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polder

[pohl-der]
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noun
  1. a tract of low land, especially in the Netherlands, reclaimed from the sea or other body of water and protected by dikes.

Origin of polder

Borrowed into English from Dutch around 1595–1605
Dictionary.com Unabridged Based on the Random House Unabridged Dictionary, © Random House, Inc. 2018

Examples from the Web for polder

Historical Examples

  • The Dutch polder are not flatter or greener than are these intervening meadows.

    Highways & Byways in Sussex

    E.V. Lucas

  • Polder's intense countenance was sombre, his brow corrugated.

    The Three Black Pennys

    Joseph Hergesheimer

  • All this failed to detract from his initial dislike of young Polder.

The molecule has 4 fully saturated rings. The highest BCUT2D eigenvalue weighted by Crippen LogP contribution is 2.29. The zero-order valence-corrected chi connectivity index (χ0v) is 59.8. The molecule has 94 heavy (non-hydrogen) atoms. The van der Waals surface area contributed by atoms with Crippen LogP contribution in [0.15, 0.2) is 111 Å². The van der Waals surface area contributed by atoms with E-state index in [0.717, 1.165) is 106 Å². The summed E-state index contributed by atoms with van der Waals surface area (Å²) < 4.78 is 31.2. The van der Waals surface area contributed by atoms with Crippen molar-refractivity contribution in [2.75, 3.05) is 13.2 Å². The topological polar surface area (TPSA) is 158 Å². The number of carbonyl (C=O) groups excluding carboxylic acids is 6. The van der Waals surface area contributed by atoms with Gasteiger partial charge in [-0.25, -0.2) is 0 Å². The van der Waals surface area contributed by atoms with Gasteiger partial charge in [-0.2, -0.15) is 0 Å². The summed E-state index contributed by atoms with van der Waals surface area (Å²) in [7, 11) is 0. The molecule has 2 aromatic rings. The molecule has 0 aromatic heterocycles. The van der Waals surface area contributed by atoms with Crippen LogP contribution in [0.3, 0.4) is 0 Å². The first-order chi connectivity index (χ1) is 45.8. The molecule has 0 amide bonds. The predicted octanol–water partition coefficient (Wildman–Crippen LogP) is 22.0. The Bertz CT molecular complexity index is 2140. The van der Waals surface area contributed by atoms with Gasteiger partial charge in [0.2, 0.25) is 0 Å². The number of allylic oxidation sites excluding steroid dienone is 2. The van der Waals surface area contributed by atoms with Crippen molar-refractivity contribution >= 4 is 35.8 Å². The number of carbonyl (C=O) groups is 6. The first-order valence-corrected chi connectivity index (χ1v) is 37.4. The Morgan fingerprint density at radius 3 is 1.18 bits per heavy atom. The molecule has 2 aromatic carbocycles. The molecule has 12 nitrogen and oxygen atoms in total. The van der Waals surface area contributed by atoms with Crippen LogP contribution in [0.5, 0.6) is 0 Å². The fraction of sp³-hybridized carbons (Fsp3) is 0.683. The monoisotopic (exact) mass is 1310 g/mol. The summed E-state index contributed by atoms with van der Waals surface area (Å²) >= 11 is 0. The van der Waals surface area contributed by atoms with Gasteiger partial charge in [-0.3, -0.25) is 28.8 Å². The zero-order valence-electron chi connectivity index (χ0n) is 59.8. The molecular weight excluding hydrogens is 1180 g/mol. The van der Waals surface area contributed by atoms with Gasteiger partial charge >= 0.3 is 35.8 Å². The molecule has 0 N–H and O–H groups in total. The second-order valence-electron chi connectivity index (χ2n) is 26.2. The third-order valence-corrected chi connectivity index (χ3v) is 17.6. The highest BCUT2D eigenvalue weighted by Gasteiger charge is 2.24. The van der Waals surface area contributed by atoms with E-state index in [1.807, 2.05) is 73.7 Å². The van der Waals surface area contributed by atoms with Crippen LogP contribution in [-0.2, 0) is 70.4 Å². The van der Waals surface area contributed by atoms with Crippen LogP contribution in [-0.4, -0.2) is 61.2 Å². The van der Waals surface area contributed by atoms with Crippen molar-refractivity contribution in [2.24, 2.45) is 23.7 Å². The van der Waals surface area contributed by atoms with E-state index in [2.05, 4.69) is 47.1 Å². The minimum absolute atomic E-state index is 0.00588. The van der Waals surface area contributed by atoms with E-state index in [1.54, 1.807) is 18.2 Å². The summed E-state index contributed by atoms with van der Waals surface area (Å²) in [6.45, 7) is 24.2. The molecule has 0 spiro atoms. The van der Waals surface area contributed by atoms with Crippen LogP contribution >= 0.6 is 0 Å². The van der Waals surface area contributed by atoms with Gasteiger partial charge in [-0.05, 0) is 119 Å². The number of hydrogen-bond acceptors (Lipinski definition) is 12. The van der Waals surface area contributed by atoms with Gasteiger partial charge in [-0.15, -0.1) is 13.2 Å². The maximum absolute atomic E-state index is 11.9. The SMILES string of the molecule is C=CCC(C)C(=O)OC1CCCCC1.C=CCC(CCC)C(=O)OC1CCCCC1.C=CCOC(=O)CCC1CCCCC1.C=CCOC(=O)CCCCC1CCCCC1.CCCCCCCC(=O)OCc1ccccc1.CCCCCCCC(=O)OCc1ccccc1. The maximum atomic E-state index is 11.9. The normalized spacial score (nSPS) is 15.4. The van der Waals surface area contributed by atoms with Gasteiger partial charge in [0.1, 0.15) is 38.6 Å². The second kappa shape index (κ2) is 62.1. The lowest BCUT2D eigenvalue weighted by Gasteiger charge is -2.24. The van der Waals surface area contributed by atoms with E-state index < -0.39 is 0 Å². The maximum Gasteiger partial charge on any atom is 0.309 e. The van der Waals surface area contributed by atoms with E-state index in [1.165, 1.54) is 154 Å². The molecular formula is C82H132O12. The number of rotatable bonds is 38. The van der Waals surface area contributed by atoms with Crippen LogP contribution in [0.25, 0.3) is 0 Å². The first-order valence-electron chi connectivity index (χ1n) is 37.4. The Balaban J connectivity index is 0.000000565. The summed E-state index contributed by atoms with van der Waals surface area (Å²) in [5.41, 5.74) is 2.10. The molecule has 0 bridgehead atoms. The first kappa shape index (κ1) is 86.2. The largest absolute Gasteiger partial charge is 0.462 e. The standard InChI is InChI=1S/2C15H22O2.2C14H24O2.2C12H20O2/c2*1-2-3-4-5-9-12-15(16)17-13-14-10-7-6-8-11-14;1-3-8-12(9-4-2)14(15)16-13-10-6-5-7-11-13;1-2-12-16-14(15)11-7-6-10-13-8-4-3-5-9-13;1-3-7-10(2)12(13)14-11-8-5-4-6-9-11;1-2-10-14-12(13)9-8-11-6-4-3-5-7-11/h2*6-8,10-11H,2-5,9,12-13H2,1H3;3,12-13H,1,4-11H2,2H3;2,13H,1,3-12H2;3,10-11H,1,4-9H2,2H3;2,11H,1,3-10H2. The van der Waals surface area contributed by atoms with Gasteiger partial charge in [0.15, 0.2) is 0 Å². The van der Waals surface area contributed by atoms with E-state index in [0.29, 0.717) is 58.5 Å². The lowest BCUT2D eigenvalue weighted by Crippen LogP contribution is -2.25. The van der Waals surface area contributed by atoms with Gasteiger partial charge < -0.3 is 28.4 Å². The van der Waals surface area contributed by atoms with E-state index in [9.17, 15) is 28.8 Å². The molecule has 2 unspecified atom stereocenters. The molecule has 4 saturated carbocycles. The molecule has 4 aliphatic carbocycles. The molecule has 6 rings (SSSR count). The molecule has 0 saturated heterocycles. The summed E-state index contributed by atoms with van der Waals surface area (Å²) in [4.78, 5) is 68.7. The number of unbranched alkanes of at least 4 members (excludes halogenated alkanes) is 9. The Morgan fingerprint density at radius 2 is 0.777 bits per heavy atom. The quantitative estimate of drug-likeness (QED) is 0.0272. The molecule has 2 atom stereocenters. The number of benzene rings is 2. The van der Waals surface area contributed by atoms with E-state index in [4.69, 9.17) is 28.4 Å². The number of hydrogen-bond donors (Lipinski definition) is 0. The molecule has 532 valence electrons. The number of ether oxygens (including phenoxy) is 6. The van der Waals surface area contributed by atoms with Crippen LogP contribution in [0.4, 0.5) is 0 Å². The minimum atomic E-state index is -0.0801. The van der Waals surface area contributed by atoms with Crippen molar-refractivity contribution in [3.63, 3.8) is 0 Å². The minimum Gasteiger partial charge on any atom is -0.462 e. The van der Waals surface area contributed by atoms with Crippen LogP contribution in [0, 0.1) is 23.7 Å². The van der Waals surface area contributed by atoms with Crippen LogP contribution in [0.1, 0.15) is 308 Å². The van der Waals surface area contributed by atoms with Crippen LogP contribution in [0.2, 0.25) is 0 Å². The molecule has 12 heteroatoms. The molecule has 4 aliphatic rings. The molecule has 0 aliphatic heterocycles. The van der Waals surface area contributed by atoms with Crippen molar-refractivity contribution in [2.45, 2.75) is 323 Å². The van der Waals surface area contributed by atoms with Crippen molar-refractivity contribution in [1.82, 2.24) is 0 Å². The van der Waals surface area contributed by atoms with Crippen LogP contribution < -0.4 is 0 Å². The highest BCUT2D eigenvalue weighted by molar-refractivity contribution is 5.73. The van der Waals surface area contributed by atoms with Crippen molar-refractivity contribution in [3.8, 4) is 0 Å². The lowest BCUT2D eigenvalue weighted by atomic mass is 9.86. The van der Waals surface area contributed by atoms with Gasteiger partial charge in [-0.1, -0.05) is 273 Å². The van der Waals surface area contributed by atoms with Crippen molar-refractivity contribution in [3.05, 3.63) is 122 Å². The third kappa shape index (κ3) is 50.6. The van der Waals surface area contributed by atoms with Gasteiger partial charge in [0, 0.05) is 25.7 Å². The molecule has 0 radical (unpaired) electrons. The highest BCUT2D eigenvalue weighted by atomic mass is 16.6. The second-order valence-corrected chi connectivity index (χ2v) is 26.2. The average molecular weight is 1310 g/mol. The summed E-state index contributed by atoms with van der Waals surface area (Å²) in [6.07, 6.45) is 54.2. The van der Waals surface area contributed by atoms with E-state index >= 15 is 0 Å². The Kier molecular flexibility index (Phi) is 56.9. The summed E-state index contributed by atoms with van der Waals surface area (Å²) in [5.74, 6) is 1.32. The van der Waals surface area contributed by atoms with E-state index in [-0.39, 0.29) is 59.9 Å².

The Three Black Pennys

    Joseph Hergesheimer

  • "We think they're elegant," Mrs. Polder's voice broke in on his revery.

    The Three Black Pennys

    Joseph Hergesheimer

  • Howat Penny was acutely uncomfortable, and Polder scowled at his plate.

    The Three Black Pennys

    Joseph Hergesheimer


British Dictionary definitions for polder

polder

noun
  1. a stretch of land reclaimed from the sea or a lake, esp in the Netherlands

Word Origin

C17: from Middle Dutch polre
Collins English Dictionary - Complete & Unabridged 2012 Digital Edition © William Collins Sons & Co. Ltd. 1979, 1986 © HarperCollins Publishers 1998, 2000, 2003, 2005, 2006, 2007, 2009, 2012

Word Origin and History for polder

n.

c.1600, from Dutch polder, from Middle Dutch polre, related to East Frisian poller, polder, of unknown origin.

Online Etymology Dictionary, © 2010 Douglas Harper

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